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Research Papers

Fully Lagrangian Modeling of Dynamics of MEMS With Thin Beams—Part II: Damped Vibrations

[+] Author and Article Information
Ranajay Ghosh

Department of Theoretical and Applied Mechanics, Cornell University, Thurston Hall, Ithaca, NY 14853

Subrata Mukherjee

Department of Theoretical and Applied Mechanics and Sibley School of Mechanical and Aerospace Engineering, Cornell University, Kimball Hall, Ithaca, NY 14853

J. Appl. Mech 76(5), 051008 (Jun 18, 2009) (9 pages) doi:10.1115/1.3086786 History: Received July 18, 2008; Revised January 05, 2009; Published June 18, 2009

Micro-electro-mechanical systems (MEMS) often use beam or plate shaped conductors that are very thin with h/LO(102103) (in terms of the thickness h and length L of a beam or side of a square plate). A companion paper (Ghosh and Mukherjee, 2009, “Fully Lagrangian Modeling of Dynamics of MEMS With Thin Beams—Part I: Undamped Vibrations,” ASME J. Appl. Mech., 76, p. 051007) addresses the coupled electromechanical problem of MEMS devices composed of thin beams. A new boundary element method (BEM) is coupled with the finite element method (FEM) by Ghosh and Mukherjee, and undamped vibrations are addressed there. The effect of damping due to the surrounding fluid modeled as Stokes flow is included in the present paper. Here, the elastic field modeled by the FEM is coupled with the applied electric field and the fluid field, both modeled by the BEM. As for the electric field, the BEM is adapted to efficiently handle narrow gaps between thin beams for the Stokes flow problem. The coupling of the various fields is carried out using a Newton scheme based on a Lagrangian description of the various domains. Numerical results are presented for damped vibrations of MEMS beams.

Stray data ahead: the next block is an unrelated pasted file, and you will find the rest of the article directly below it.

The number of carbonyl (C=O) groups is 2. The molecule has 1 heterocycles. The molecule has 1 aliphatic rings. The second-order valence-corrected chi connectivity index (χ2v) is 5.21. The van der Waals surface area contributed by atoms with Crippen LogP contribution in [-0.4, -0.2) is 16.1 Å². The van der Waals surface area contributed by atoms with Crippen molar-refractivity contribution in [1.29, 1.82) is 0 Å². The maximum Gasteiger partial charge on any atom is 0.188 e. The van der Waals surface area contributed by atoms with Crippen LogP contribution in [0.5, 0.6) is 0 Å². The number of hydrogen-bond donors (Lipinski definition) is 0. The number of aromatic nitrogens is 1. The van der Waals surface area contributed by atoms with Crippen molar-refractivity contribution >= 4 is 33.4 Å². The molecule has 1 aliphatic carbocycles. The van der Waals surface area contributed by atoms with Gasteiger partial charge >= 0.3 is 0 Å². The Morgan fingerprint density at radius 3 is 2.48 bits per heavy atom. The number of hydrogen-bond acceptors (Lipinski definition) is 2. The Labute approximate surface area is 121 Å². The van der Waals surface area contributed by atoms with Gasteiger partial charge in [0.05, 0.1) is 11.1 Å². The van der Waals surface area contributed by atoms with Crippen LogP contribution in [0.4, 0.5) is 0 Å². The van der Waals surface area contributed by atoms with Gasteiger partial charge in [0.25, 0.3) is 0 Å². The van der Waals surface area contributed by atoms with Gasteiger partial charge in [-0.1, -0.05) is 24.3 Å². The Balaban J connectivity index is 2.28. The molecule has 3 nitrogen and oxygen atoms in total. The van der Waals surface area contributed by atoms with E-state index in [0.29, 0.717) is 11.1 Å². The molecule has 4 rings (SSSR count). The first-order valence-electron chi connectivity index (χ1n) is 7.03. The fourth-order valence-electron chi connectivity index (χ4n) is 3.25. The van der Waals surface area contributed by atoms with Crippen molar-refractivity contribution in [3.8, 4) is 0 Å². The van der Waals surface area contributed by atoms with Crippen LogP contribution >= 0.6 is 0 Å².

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Copyright © 2009 by American Society of Mechanical Engineers
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Figures

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Figure 1

Two parallel beams in a surrounding Stokes fluid

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Figure 2

Deformable clamped beam over a fixed ground plate

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Figure 3

Horizontal traction on plates for plane Couette flow

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Figure 4

Vertical traction on plates moving vertically toward each other

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Figure 5

Horizontal traction on plates moving vertically toward each other

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Figure 6

Compressibility influence on convergence

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Figure 7

Damped response for a dc bias of 0.5 V

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Figure 8

Damped vibrations for various Poisson parameters (dc bias=0.5 V)

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Figure 9

Damped vibration for ac 0.5 cos(0.5ΩNatt)V

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Figure 10

Damped vibration for ac+dc bias of 0.5+0.05 cos(0.5ΩNatt)V

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